When the going gets tough, governments and central banks get going. That’s the message that came out of the global financial crisis and it’s being repeated in the COVID-19 pandemic. In the words of Jim Bianco, CEO of Bianco Research, reacting to the shock and awe unleashed by the United States Fed: ‘It is difficult to find a superlative to describe what the Fed announced this morning. At first blush, it looks like they are nationalising financial markets, except for equities and high yield.’
Comrade Trump is all set to follow that up with a massive support package for American workers. The impact it will have on the fiscal deficit? Who cares? Won’t the central bank interventions, particularly on forbearance of loans, lead to moral hazard? Who gives a damn? Isn’t monetising the fiscal deficit the terrible sin that all economists have warned us against? Well, in the Eurozone, they are now discussing just that, under a central bank programme called Outright Monetary Transactions (OMT). In Spain, they have nationalised their private hospitals. Don’t forget that during the financial crisis, the UK nationalised several banks. In India, the government is putting into place a massive social security programme for 80 crore people and we took the opportunity to speculate whether it’s an opportunity for setting up a universal basic income scheme in the country.
Of course, we’re not really becoming socialist. All that this means is that when it comes to the crunch, ideology goes out of the window. The task at hand is for the system to survive and policy makers will do whatever it takes to win this war.
The realisation that the world is not coming to an end seems to have dawned on the markets, with the Dow Industrials getting out of bear territory on March 26, just when we were thinking that markets had lost their faith in central banks. Indeed, US equities brushed aside Armageddon-like jobless claims, an indication that confidence is returning to the market. They also dismissed the steep falls in output indicated by the Flash Purchasing Managers Indices. Indeed, markets across the world are off their lows. But all that government and central bank policies can do is mitigate the impact of the lockdowns. That is very necessary, but any recovery in the economy will depend on how soon we can defeat the pandemic. And let’s not forget that we very likely have a bone-crushing recession ahead of us -- Moody’s has slashed its estimate of India’s GDP growth this calendar year to 2.5 percent.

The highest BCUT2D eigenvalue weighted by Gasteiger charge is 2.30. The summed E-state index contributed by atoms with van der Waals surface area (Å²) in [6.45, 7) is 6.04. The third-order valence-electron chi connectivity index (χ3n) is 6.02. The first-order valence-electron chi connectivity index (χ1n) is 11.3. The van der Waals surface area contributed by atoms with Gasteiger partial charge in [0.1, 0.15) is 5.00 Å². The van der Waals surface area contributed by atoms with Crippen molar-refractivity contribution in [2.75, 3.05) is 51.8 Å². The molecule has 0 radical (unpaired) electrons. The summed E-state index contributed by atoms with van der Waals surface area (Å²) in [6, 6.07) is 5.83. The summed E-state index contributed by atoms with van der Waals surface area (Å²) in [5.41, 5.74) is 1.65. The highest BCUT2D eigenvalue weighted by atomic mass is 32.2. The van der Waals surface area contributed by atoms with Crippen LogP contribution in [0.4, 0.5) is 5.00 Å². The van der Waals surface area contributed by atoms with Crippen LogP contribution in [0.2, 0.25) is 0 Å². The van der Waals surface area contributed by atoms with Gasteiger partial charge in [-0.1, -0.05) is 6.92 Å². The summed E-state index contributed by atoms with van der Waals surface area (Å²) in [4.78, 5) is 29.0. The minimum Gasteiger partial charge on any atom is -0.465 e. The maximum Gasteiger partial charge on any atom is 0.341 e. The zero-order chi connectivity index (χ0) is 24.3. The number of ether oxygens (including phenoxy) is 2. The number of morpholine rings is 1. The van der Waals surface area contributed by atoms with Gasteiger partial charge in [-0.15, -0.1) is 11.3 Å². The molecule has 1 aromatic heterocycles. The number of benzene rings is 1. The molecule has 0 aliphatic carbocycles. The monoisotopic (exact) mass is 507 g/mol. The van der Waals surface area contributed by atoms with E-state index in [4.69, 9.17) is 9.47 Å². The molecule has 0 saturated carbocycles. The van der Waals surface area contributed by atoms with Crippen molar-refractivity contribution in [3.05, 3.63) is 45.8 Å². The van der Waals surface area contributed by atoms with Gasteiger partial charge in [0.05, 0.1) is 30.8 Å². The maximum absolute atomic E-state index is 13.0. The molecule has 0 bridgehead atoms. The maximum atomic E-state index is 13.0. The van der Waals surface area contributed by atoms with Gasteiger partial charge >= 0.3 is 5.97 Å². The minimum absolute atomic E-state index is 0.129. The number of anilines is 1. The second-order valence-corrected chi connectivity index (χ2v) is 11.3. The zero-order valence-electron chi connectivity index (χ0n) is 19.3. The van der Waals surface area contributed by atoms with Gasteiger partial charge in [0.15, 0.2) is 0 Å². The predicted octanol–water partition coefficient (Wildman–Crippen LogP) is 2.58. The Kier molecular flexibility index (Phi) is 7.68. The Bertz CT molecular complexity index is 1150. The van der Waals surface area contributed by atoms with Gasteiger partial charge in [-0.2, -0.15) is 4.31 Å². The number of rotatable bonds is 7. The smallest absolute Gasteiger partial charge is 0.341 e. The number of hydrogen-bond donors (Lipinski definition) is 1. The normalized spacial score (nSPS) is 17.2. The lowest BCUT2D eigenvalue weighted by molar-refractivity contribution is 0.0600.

In India, we’ve been banging on about the need for a stiff dose of economic stimulus. A support package is all the more necessary for vulnerable firms that were little better than zombies even before the coronavirus crisis hit. The steep fall in the market has made matters worse. Markets have been very illiquid and this has led to a lot of distortions, especially in exchange traded funds.
The 21-day nationwide lockdown, while necessary, has brought with it its own set of problems, including in the financial sector. Thankfully, the government lost no time in announcing some relief measures aimed at ensuring the poorest had enough to survive. It failed to meet our high expectations though and we lost no time in asking for more.
The Reserve Bank of India (RBI) promptly answered our prayers, unleashing a tsunami of liquidity in the money markets.
It goes without saying that investing in these volatile markets is not easy. Nevertheless, we persisted in spotting opportunities for you, figuring out what is it that makes companies do well during a recession. We checked whether investing in companies that have high dividend yields makes sense in the current environment. And we tried to answer the question whether it would it be better to invest in companies whose promoters and managers are buying in the crash.
These are difficult times. But we must not lose hope. As Albert Camus wrote in The Plague, ‘Once the faintest stirring of hope became possible, the dominion of the plague was ended.’